The third case study is a contemporary still-life by the British artist Mia Tarney[36]. The primary support is a linen canvas that was prepared by the artist with rabbit skin glue. The oil paint is applied directly onto this proteinaceous sizing layer in a single, thin application resulting in the canvas showing through the paint along the tops of the weave. The piece is unframed and unglazed.
The painting is privately owned, and efflorescence started to become visible on the dark passages overnight. Prior to these changes the stone floor of the house, close to where the painting hangs, had been professionally cleaned using Lithofin Wexa, a slightly alkaline water-based material that contains low proportions of surfactants[37].
The Winsor & Newton Olive Green paint used for the background consists of carbon black and a yellow dyestuff. Elemental analysis would suggest that calcium silicates, and compounds of aluminium and sulphur are present in the paint as additive[38]. Elemental mapping of the surface indicates the presence of sodium soaps.  The bloom was found to be soluble in both water and Stoddard’s Solvent, the presence of sodium explaining its solubility in aqueous materials.
This is a material known to be added in very small quantities to paints as stabilisers and dispersion
agents[39]. As the painting lacks a priming or ground layer the oil paint is the source of the fatty acid component of the soaps. Organic analysis using ElectrosprayIonisation – Mass Spectrometry detected the presence of free fatty acids of animal fat origin indicative of metal stearates[40].
Experimental Component
During a previous Courtauld project on water sensitive oil paints, paint samples, which had been cleaned with saliva and de-ionized water were found to form efflorescence after a short period of time[41]. The prepared paint samples contained different pigments but their common thread was in the added aluminium stearates. The stearic acid based bloom on the surfaces was found to be more extreme on samples with higher proportions of the additive.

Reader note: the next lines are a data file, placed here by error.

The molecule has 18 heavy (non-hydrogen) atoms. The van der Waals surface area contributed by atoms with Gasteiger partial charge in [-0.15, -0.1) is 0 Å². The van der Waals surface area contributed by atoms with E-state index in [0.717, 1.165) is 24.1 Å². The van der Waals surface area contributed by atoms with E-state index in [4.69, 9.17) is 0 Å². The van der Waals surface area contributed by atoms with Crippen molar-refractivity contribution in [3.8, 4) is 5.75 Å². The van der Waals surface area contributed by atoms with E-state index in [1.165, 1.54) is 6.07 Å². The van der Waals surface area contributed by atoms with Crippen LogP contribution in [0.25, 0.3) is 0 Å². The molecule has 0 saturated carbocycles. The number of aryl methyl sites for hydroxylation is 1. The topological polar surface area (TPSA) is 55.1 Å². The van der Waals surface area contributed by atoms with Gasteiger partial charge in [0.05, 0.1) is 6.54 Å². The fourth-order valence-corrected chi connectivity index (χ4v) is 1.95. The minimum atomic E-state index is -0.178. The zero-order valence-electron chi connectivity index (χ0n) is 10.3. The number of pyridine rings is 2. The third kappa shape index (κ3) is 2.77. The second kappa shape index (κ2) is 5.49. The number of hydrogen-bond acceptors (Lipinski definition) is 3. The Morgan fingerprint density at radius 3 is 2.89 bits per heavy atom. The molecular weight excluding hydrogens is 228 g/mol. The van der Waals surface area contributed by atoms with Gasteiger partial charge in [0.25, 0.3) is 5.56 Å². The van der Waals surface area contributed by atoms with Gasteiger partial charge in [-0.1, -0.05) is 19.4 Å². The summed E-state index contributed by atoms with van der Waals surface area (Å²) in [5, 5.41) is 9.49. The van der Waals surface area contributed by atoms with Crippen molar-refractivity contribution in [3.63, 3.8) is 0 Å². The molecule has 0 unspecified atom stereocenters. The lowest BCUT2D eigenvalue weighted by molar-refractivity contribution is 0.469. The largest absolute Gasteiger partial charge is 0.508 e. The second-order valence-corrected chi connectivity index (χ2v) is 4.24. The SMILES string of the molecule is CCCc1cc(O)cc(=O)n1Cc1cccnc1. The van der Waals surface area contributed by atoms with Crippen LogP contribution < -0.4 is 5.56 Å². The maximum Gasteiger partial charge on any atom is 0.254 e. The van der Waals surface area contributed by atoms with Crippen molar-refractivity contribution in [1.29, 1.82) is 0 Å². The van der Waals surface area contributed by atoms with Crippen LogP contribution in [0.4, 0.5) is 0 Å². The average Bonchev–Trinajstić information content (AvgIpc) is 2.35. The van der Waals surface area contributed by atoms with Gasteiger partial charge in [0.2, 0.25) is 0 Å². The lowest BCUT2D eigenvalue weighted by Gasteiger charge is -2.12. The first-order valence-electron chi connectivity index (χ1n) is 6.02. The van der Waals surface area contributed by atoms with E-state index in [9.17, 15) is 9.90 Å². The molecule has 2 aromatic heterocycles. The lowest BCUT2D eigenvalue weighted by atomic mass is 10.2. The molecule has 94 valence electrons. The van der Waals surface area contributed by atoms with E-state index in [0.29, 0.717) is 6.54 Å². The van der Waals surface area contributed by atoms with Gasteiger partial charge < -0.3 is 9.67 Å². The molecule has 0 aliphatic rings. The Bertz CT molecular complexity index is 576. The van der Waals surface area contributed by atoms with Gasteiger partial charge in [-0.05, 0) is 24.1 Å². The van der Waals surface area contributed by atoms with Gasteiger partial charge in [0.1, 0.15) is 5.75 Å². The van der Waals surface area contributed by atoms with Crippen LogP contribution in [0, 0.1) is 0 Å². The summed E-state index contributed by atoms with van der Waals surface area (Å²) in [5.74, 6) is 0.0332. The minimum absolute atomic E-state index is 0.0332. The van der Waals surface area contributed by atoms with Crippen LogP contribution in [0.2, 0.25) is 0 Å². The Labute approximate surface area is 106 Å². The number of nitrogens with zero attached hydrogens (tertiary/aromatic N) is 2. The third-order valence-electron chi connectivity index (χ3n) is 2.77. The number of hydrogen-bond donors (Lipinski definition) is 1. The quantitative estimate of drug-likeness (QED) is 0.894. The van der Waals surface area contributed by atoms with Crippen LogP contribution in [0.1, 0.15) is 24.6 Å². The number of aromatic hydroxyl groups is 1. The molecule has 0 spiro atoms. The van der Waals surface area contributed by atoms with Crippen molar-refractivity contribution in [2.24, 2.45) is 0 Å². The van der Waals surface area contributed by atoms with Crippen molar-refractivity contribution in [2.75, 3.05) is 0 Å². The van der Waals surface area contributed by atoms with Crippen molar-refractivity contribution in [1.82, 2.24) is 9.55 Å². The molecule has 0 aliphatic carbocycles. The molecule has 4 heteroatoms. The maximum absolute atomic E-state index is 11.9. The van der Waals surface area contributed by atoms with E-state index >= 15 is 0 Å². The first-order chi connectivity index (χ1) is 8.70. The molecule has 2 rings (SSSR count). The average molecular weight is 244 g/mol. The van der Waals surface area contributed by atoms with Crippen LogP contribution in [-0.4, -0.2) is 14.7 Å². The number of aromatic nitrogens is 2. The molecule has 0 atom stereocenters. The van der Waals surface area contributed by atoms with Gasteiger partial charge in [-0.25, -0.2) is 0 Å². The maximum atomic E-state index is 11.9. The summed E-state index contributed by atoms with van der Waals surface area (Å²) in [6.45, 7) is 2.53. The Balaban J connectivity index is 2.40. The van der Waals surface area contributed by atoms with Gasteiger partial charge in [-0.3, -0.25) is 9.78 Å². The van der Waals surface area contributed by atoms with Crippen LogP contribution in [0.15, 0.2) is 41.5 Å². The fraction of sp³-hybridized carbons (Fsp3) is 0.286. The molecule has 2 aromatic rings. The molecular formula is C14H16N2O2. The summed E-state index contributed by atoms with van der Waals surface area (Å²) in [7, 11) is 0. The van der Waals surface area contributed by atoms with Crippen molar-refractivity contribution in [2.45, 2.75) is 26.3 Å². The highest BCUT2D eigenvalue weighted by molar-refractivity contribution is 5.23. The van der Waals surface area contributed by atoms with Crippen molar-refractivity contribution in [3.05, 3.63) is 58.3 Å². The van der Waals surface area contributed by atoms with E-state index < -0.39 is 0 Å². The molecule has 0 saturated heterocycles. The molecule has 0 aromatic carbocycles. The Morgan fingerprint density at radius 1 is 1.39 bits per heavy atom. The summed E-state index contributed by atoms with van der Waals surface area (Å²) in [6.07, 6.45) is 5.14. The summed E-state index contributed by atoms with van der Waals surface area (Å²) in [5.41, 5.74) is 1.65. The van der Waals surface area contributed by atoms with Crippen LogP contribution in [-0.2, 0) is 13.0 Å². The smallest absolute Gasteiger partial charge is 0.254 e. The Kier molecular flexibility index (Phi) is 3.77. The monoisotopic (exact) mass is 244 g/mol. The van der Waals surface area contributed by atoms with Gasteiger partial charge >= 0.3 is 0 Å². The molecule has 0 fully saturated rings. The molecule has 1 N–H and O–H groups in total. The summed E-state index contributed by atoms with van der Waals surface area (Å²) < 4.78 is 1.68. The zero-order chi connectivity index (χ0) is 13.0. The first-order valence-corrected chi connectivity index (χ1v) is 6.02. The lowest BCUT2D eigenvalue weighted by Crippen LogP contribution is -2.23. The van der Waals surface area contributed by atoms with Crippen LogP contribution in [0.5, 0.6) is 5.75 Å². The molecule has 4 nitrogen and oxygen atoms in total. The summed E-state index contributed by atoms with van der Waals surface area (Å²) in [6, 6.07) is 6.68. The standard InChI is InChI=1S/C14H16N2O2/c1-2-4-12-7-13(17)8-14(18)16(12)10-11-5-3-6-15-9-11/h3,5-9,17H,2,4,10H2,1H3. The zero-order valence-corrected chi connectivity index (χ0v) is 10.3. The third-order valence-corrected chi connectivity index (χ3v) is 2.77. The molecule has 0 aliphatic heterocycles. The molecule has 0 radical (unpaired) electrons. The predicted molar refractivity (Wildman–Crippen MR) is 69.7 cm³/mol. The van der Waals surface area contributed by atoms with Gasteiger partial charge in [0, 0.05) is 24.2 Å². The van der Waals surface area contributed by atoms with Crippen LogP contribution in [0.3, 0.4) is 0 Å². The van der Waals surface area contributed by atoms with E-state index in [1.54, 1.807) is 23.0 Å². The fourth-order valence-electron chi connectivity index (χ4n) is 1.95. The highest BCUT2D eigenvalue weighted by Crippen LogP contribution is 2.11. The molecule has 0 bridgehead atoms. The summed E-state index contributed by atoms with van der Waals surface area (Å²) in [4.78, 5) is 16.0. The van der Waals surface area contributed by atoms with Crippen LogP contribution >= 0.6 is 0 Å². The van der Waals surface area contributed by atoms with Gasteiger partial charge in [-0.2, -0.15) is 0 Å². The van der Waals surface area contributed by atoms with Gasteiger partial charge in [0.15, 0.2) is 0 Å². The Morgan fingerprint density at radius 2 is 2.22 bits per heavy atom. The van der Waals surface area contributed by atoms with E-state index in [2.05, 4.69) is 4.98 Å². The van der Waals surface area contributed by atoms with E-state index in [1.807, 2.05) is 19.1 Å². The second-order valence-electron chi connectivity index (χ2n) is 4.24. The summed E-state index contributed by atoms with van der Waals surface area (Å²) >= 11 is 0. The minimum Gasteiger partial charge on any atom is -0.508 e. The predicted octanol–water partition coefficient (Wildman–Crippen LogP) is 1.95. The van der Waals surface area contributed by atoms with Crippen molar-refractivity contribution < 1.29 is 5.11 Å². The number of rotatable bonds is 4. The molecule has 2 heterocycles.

A report from 2002 suggests that painting materials from the 19th and 20th century contain increased quantities of free fatty acids due to developments in commercial paint production[42]. This included the use of ingredients and manufacturing methods that retarded or accelerated the oxidation process, those which promoted hydrolysis, and the introduction of new or increased amounts of materials containing fatty acids. Existing case studies, such as the first two presented today, indicate that this timeline is accountable for the majority of paintings exhibiting the
surface phenomenon, suggesting a possible correlation between developments in British paint manufacture and the formation of fatty acid efflorescence.
The samples therefore used for the experimental component of the project were paint films of known compositions that contained increased proportions of added metal stearates and linseed oil derived free fatty acids. Cold-pressed and alkali-refined linseed oils were used for the binding medium, and the ingredients were mixed using an automatic muller before being painted onto an acrylic primed canvas or a Melinex sheet. All samples were artificially light aged for the equivalent 14 to 25 years in recommended museum conditions, assuming reciprocity[43].
The effects of varying the environmental humidity and temperature, creating moisture gradients and the outcome of direct water application on the samples were investigated in an attempt to ascertain the conditions under which fatty acid efflorescence becomes visible. Salt solutions were used to create extreme moisture gradients in order to encourage the moisture to travel through the canvas paint samples. Paint samples were prepared on a stretcher to be hung on a cold wall in a  climate-controlled room and a separate set were introduced into a climate-controlled oven. It had been anticipated that with these extreme experimental conditions and the large proportions of fatty acids in the samples, that notable results would be achievable. Longer running set-ups, which were outside the limitations of this study, would be encouraged for future testing.